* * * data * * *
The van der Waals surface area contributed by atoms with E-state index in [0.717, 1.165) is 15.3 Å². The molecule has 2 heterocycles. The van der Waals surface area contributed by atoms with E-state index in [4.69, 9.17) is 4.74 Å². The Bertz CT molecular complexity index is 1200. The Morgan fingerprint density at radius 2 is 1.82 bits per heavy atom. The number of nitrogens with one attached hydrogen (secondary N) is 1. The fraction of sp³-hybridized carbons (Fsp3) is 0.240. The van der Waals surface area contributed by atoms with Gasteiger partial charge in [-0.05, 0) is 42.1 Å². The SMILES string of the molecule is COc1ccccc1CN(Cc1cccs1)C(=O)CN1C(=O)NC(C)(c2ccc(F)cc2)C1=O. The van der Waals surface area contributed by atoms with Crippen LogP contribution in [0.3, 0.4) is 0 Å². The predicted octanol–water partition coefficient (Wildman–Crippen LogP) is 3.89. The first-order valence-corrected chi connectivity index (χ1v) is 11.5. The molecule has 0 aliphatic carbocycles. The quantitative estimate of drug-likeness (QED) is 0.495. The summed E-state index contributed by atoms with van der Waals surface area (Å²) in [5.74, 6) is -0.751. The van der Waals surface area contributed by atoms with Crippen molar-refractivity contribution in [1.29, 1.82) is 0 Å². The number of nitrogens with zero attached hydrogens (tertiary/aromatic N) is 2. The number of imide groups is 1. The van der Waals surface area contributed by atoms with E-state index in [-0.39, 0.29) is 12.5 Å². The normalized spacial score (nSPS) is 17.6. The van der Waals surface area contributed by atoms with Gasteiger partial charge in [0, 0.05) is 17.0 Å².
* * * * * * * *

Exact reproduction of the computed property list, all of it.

The van der Waals surface area contributed by atoms with E-state index in [0.717, 1.165) is 15.3 Å². The molecule has 2 heterocycles. The van der Waals surface area contributed by atoms with E-state index in [4.69, 9.17) is 4.74 Å². The Bertz CT molecular complexity index is 1200. The Morgan fingerprint density at radius 2 is 1.82 bits per heavy atom. The number of nitrogens with one attached hydrogen (secondary N) is 1. The fraction of sp³-hybridized carbons (Fsp3) is 0.240. The van der Waals surface area contributed by atoms with Gasteiger partial charge in [-0.05, 0) is 42.1 Å². The SMILES string of the molecule is COc1ccccc1CN(Cc1cccs1)C(=O)CN1C(=O)NC(C)(c2ccc(F)cc2)C1=O. The van der Waals surface area contributed by atoms with Crippen LogP contribution in [0.3, 0.4) is 0 Å². The predicted octanol–water partition coefficient (Wildman–Crippen LogP) is 3.89. The first-order valence-corrected chi connectivity index (χ1v) is 11.5. The molecule has 0 aliphatic carbocycles. The quantitative estimate of drug-likeness (QED) is 0.495. The summed E-state index contributed by atoms with van der Waals surface area (Å²) in [5.74, 6) is -0.751. The van der Waals surface area contributed by atoms with Crippen molar-refractivity contribution in [1.29, 1.82) is 0 Å². The number of nitrogens with zero attached hydrogens (tertiary/aromatic N) is 2. The number of imide groups is 1. The van der Waals surface area contributed by atoms with E-state index in [-0.39, 0.29) is 12.5 Å². The normalized spacial score (nSPS) is 17.6. The van der Waals surface area contributed by atoms with Gasteiger partial charge in [0, 0.05) is 17.0 Å².